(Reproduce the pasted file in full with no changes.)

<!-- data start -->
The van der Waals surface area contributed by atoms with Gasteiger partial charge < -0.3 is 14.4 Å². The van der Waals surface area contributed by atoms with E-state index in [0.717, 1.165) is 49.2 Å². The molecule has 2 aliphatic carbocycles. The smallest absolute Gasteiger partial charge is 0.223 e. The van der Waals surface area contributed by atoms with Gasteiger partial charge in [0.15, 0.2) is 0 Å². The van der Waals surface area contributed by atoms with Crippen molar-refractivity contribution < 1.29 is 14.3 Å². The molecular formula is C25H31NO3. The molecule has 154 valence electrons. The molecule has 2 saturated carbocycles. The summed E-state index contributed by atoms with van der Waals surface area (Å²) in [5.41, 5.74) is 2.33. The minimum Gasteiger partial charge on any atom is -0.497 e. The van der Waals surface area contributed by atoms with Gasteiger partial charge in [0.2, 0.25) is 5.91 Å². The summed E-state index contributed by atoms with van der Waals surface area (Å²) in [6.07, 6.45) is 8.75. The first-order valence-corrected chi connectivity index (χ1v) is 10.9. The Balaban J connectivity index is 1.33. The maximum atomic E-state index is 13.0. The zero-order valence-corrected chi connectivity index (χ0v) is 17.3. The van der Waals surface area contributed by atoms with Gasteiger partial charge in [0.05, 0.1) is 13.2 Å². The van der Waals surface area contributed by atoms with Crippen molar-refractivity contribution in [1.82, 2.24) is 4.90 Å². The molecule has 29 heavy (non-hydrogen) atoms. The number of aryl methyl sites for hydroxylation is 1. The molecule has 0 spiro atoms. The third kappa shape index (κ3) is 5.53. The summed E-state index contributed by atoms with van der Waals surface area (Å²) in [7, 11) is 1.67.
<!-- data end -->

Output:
The van der Waals surface area contributed by atoms with Gasteiger partial charge < -0.3 is 14.4 Å². The van der Waals surface area contributed by atoms with E-state index in [0.717, 1.165) is 49.2 Å². The molecule has 2 aliphatic carbocycles. The smallest absolute Gasteiger partial charge is 0.223 e. The van der Waals surface area contributed by atoms with Gasteiger partial charge in [0.15, 0.2) is 0 Å². The van der Waals surface area contributed by atoms with Crippen molar-refractivity contribution < 1.29 is 14.3 Å². The molecular formula is C25H31NO3. The molecule has 154 valence electrons. The molecule has 2 saturated carbocycles. The summed E-state index contributed by atoms with van der Waals surface area (Å²) in [5.41, 5.74) is 2.33. The minimum Gasteiger partial charge on any atom is -0.497 e. The van der Waals surface area contributed by atoms with Gasteiger partial charge in [0.2, 0.25) is 5.91 Å². The summed E-state index contributed by atoms with van der Waals surface area (Å²) in [6.07, 6.45) is 8.75. The first-order valence-corrected chi connectivity index (χ1v) is 10.9. The Balaban J connectivity index is 1.33. The maximum atomic E-state index is 13.0. The zero-order valence-corrected chi connectivity index (χ0v) is 17.3. The van der Waals surface area contributed by atoms with Gasteiger partial charge in [0.05, 0.1) is 13.2 Å². The van der Waals surface area contributed by atoms with Crippen molar-refractivity contribution in [1.82, 2.24) is 4.90 Å². The molecule has 29 heavy (non-hydrogen) atoms. The number of aryl methyl sites for hydroxylation is 1. The molecule has 0 spiro atoms. The third kappa shape index (κ3) is 5.53. The summed E-state index contributed by atoms with van der Waals surface area (Å²) in [7, 11) is 1.67.